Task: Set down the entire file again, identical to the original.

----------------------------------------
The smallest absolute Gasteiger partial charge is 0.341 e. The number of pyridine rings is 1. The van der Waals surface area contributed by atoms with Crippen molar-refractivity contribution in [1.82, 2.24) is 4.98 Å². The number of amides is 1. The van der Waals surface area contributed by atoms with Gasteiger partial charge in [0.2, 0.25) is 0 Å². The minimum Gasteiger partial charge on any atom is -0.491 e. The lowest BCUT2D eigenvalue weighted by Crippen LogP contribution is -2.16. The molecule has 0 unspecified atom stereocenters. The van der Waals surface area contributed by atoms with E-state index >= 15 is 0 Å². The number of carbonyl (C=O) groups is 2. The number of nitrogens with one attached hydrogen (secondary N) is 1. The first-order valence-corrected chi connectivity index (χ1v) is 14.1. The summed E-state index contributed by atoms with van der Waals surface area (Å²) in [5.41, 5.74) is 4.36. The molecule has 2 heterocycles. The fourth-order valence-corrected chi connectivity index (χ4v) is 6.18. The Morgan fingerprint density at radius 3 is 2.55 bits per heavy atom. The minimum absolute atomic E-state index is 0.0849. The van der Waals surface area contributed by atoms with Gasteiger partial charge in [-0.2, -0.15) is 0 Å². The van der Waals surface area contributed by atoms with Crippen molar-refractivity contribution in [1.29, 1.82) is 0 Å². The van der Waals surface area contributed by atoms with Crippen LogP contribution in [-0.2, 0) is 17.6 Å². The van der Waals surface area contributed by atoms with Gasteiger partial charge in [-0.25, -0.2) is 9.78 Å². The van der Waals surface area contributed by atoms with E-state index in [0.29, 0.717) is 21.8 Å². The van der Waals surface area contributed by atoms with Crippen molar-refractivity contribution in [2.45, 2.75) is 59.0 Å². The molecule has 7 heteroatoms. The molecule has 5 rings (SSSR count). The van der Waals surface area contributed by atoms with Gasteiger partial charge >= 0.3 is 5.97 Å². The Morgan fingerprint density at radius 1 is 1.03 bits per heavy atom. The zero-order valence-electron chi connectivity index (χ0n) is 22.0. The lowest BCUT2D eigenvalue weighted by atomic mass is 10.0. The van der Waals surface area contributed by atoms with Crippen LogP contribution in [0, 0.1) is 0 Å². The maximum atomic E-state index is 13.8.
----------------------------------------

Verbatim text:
The smallest absolute Gasteiger partial charge is 0.341 e. The number of pyridine rings is 1. The van der Waals surface area contributed by atoms with Crippen molar-refractivity contribution in [1.82, 2.24) is 4.98 Å². The number of amides is 1. The van der Waals surface area contributed by atoms with Gasteiger partial charge in [0.2, 0.25) is 0 Å². The minimum Gasteiger partial charge on any atom is -0.491 e. The lowest BCUT2D eigenvalue weighted by Crippen LogP contribution is -2.16. The molecule has 0 unspecified atom stereocenters. The van der Waals surface area contributed by atoms with E-state index >= 15 is 0 Å². The number of carbonyl (C=O) groups is 2. The number of nitrogens with one attached hydrogen (secondary N) is 1. The first-order valence-corrected chi connectivity index (χ1v) is 14.1. The summed E-state index contributed by atoms with van der Waals surface area (Å²) in [5.41, 5.74) is 4.36. The molecule has 2 heterocycles. The fourth-order valence-corrected chi connectivity index (χ4v) is 6.18. The Morgan fingerprint density at radius 3 is 2.55 bits per heavy atom. The minimum absolute atomic E-state index is 0.0849. The van der Waals surface area contributed by atoms with Gasteiger partial charge in [-0.2, -0.15) is 0 Å². The van der Waals surface area contributed by atoms with Crippen molar-refractivity contribution in [1.29, 1.82) is 0 Å². The van der Waals surface area contributed by atoms with Crippen LogP contribution in [-0.2, 0) is 17.6 Å². The van der Waals surface area contributed by atoms with Gasteiger partial charge in [-0.25, -0.2) is 9.78 Å². The van der Waals surface area contributed by atoms with E-state index in [0.29, 0.717) is 21.8 Å². The van der Waals surface area contributed by atoms with Crippen molar-refractivity contribution in [2.45, 2.75) is 59.0 Å². The molecule has 7 heteroatoms. The molecule has 5 rings (SSSR count). The van der Waals surface area contributed by atoms with Gasteiger partial charge >= 0.3 is 5.97 Å². The Morgan fingerprint density at radius 1 is 1.03 bits per heavy atom. The zero-order valence-electron chi connectivity index (χ0n) is 22.0. The lowest BCUT2D eigenvalue weighted by atomic mass is 10.0. The van der Waals surface area contributed by atoms with Crippen LogP contribution in [0, 0.1) is 0 Å². The maximum atomic E-state index is 13.8.